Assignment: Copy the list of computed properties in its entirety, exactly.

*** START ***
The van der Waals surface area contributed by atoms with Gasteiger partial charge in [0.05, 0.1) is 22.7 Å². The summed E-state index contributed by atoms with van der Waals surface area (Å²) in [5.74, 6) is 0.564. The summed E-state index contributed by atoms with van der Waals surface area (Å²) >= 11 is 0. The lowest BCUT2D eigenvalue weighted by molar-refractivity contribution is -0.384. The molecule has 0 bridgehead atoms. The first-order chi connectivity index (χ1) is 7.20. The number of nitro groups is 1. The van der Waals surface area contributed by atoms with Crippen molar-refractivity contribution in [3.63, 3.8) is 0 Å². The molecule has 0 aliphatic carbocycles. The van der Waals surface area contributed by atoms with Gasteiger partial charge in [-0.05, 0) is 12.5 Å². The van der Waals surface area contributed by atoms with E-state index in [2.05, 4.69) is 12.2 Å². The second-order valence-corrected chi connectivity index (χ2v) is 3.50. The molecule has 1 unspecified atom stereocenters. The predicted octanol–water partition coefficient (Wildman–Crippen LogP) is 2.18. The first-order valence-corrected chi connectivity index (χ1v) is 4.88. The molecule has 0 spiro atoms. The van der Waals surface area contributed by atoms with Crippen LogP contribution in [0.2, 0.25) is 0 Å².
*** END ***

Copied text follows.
The van der Waals surface area contributed by atoms with Gasteiger partial charge in [0.05, 0.1) is 22.7 Å². The summed E-state index contributed by atoms with van der Waals surface area (Å²) in [5.74, 6) is 0.564. The summed E-state index contributed by atoms with van der Waals surface area (Å²) >= 11 is 0. The lowest BCUT2D eigenvalue weighted by molar-refractivity contribution is -0.384. The molecule has 0 bridgehead atoms. The first-order chi connectivity index (χ1) is 7.20. The number of nitro groups is 1. The van der Waals surface area contributed by atoms with Crippen molar-refractivity contribution in [3.63, 3.8) is 0 Å². The molecule has 0 aliphatic carbocycles. The van der Waals surface area contributed by atoms with Gasteiger partial charge in [-0.05, 0) is 12.5 Å². The van der Waals surface area contributed by atoms with E-state index in [2.05, 4.69) is 12.2 Å². The second-order valence-corrected chi connectivity index (χ2v) is 3.50. The molecule has 1 unspecified atom stereocenters. The predicted octanol–water partition coefficient (Wildman–Crippen LogP) is 2.18. The first-order valence-corrected chi connectivity index (χ1v) is 4.88. The molecule has 0 spiro atoms. The van der Waals surface area contributed by atoms with Crippen LogP contribution in [0.2, 0.25) is 0 Å².